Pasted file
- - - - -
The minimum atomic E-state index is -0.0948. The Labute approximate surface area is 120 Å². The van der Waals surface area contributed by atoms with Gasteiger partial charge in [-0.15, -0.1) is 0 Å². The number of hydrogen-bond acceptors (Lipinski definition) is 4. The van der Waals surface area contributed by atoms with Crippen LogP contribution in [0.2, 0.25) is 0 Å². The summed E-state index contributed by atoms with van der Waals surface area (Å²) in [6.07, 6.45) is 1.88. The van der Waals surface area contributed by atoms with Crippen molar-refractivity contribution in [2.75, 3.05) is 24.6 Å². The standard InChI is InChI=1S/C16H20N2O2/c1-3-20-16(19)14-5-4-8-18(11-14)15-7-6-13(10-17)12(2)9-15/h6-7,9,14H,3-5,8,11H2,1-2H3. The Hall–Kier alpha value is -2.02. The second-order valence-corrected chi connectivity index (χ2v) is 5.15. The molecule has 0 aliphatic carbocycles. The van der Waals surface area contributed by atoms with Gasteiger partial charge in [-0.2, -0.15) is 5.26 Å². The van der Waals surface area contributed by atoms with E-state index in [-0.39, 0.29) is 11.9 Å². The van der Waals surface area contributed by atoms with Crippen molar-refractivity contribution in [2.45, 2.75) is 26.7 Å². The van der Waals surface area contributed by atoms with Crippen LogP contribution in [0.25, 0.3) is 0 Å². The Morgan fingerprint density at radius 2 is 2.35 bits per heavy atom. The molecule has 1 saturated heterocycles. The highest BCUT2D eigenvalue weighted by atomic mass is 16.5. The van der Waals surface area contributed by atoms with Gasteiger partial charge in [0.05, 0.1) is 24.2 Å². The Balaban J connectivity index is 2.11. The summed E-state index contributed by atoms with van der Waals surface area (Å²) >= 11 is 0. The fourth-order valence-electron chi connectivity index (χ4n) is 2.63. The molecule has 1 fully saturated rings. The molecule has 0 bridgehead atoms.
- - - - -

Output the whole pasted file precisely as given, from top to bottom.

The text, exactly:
The minimum atomic E-state index is -0.0948. The Labute approximate surface area is 120 Å². The van der Waals surface area contributed by atoms with Gasteiger partial charge in [-0.15, -0.1) is 0 Å². The number of hydrogen-bond acceptors (Lipinski definition) is 4. The van der Waals surface area contributed by atoms with Crippen LogP contribution in [0.2, 0.25) is 0 Å². The summed E-state index contributed by atoms with van der Waals surface area (Å²) in [6.07, 6.45) is 1.88. The van der Waals surface area contributed by atoms with Crippen molar-refractivity contribution in [2.75, 3.05) is 24.6 Å². The standard InChI is InChI=1S/C16H20N2O2/c1-3-20-16(19)14-5-4-8-18(11-14)15-7-6-13(10-17)12(2)9-15/h6-7,9,14H,3-5,8,11H2,1-2H3. The Hall–Kier alpha value is -2.02. The second-order valence-corrected chi connectivity index (χ2v) is 5.15. The molecule has 0 aliphatic carbocycles. The van der Waals surface area contributed by atoms with Gasteiger partial charge in [-0.2, -0.15) is 5.26 Å². The van der Waals surface area contributed by atoms with E-state index in [-0.39, 0.29) is 11.9 Å². The van der Waals surface area contributed by atoms with Crippen molar-refractivity contribution in [2.45, 2.75) is 26.7 Å². The van der Waals surface area contributed by atoms with Crippen LogP contribution in [0.25, 0.3) is 0 Å². The Morgan fingerprint density at radius 2 is 2.35 bits per heavy atom. The molecule has 1 saturated heterocycles. The highest BCUT2D eigenvalue weighted by atomic mass is 16.5. The van der Waals surface area contributed by atoms with Gasteiger partial charge in [0.05, 0.1) is 24.2 Å². The Balaban J connectivity index is 2.11. The summed E-state index contributed by atoms with van der Waals surface area (Å²) >= 11 is 0. The fourth-order valence-electron chi connectivity index (χ4n) is 2.63. The molecule has 1 fully saturated rings. The molecule has 0 bridgehead atoms.